With the growing impacts of extreme weather events worldwide, climate change was another central topic during the forum. Several speakers referenced the Climate and Environment Charter as an important framework to mobilise and guide humanitarian action in the face of the climate and environment crises. DG ECHO announced its support for the Charter, confirming that the European Commission will scale up support to climate risk management and anticipatory action. The Humanitarian aid donors’ declaration on climate and environment was also announced – a commitment to invest more to prevent, prepare for, anticipate and respond to disasters, as well as to improve cooperation and partnerships between stakeholders, and increase efforts to reduce the environmental impacts of humanitarian action. The Head of the Climate and Conflict unit at the Red Cross Red Crescent Climate Centre, Catalina Jaime, recalled the evolution of the anticipatory action and underlined how science, policy and practice must collaborate. However, as called for by several forum participants: even when the best information is provided, people need to understand it and be ready to act.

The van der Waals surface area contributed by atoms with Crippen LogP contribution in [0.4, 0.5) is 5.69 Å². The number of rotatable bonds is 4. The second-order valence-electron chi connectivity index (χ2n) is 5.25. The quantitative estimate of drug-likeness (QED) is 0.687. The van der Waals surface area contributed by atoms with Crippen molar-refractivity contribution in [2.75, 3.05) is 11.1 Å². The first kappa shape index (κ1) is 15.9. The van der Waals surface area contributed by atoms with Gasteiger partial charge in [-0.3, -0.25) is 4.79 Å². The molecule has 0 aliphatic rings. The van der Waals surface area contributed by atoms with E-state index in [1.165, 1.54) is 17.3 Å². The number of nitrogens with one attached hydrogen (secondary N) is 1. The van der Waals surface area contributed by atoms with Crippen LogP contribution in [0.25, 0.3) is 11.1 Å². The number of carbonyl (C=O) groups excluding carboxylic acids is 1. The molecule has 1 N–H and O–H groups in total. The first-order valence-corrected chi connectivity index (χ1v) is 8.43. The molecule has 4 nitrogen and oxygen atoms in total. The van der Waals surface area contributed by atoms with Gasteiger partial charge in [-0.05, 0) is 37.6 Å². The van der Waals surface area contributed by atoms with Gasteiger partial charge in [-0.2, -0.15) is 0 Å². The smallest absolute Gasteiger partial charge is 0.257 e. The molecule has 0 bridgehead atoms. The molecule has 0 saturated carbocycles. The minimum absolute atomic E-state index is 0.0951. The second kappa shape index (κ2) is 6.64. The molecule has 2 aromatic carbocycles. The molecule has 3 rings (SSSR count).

Naturally, the humanitarian effects of the armed conflict in Ukraine were present throughout the forum discussions. International Humanitarian Law violations, concerns about humanitarian space and access, as well as the need for a consistent approach to humanitarian exemptions from sanction regimes to enable principled humanitarian action were all brought to the forefront. In a session dedicated to discussing the situation in Ukraine, the Director General of Ukrainian Red Cross Society highlighted the humanitarian impacts on the most vulnerable people. He stressed medical and in-kind assistance to people trapped in besieged cities among the most pressing needs and emphasised the importance of health and economic security as longer-term areas of focus. Donors were asked to find additional funding for Ukraine so that resources are not shifted away from other crises and to refrain from using official development assistance (ODA) to finance the hosting of Ukrainian refugees domestically. In light of the ever-growing funding gap, DG ECHO urged all actors to increase humanitarian aid efficiency.